Chelsea Jackson Roberts meditating

I’m a Peloton Meditation Instructor and Here’s How to Find the Best Meditation Posture For You

Just like proper form with strength training, how you meditate can impact your practice.

By Dr. Chelsea Jackson RobertsMay 8, 2023


Peloton yoga and meditation instructor Dr. Chelsea Jackson Roberts explains how your meditation posture can make a difference in your practice and four meditation positions to try.

So much of meditation is about trust and being present. Being present, as you likely know, takes some practice. Trust also takes practice and it comes in different forms. It’s the trust that you can step away from the hustle of your day to take time for yourself and it will be OK. Or, it’s the trust that your partner can handle the baby while you meditate for 20 minutes. (I know I struggled with this coming off my maternity leave!) 

What can help you be present and put that trust forward is how you meditate. This doesn’t necessarily mean what type of meditation you’re doing, but physically how you’re doing it. The way you position your body can set you up for success with your meditation practice. It’s a simple step that can pay off in a big way.

What is Meditation Posture?

By definition, the word posture simply means how you hold your body. So, a meditation posture is the way you choose to position your body while meditating. A meditation posture can (and should be) unique to your individual body depending on the level of support you need and what makes you feel most comfortable. 

Why does it matter how (or if) you sit during meditation? Your posture will set the intention for the practice. It’s a type of meditation muscle memory—by getting into your preferred position, your mind and body will take the cue that it’s time to meditate, helping you get into that meditative state faster over time.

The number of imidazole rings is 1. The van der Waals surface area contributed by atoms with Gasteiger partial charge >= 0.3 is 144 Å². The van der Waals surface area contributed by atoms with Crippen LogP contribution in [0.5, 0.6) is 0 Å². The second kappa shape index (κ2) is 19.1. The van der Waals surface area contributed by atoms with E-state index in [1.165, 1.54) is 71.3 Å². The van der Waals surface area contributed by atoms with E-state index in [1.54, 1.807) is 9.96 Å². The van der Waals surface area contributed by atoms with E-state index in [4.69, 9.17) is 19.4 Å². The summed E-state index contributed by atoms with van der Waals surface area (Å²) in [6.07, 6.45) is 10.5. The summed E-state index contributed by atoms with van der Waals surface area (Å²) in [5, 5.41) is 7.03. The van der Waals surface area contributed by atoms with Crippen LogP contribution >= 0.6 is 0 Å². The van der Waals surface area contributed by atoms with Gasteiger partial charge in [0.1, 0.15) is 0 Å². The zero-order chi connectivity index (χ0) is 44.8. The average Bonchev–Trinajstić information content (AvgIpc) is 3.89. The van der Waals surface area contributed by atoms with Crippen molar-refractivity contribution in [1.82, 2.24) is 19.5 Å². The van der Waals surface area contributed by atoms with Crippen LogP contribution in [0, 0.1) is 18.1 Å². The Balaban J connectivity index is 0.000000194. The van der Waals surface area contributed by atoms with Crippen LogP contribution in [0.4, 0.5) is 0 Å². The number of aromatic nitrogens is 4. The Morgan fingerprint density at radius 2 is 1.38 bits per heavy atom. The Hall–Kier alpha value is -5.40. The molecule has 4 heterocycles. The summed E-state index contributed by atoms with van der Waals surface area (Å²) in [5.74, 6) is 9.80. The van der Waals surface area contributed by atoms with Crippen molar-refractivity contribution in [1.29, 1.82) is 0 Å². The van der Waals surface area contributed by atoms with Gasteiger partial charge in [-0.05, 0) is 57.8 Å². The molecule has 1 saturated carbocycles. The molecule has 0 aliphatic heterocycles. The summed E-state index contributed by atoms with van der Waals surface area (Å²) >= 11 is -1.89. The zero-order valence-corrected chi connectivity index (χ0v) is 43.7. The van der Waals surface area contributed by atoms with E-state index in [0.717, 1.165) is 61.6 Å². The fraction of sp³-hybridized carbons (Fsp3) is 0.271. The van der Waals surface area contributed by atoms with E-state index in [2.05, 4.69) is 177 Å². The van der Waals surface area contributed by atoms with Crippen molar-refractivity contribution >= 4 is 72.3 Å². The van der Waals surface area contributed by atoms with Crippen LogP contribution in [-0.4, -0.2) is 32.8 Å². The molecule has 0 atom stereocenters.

Can You Meditate in Any Position?

What makes meditation different from running, rowing, or strength training is that there are many acceptable positions you can meditate in. If you don’t have the correct form for running or doing a dead lift, you risk getting injured. With meditation posture, you can try out many different positions to see which one you prefer and what helps you have a present practice. 

Traditionally, meditation is done in a seated position either on the floor supported by pillows and/or folded and stacked blankets. Meditation can also be done lying on the floor on your spine for practices like deep relaxation, where it is also encouraged to use props like pillows and blankets. 

The good news is you don’t have to pick one position. Perhaps there are a few positions you like to meditate in, and depending on what the goal of your meditation is (such as gratitude versus a practice geared toward anxiety) you can vary your posture.

The 3 Types of Meditation Postures

Since every body is a unique one, it is important to not compare the way we look and feel when meditating. (And psst! Your eyes should be closed or looking down, anyway.) This also includes the position our bodies are able to hold or not hold. Instead, I encourage you to find a comfortable seat or position that feels good for your body. Here are some postures to help you get started.


Believe it or not, there is a right way to sit when you meditate. You want to sit in a way that is comfortable, but not too comfortable. You don’t want to slouch or hunch over, as this may distract you from your practice and make it more difficult to be mindful and present.

I love to practice meditation seated on the floor with at least two stacked blankets. If this position is uncomfortable (especially in the hips) you can place a pillow underneath the outer edges of your hips and thighs. Make sure you are sitting straight up, keeping your spine straight and stacked, hands resting lightly on the legs. If you are looking to gently ease into a floor meditation, you can try leaning your back against the wall first.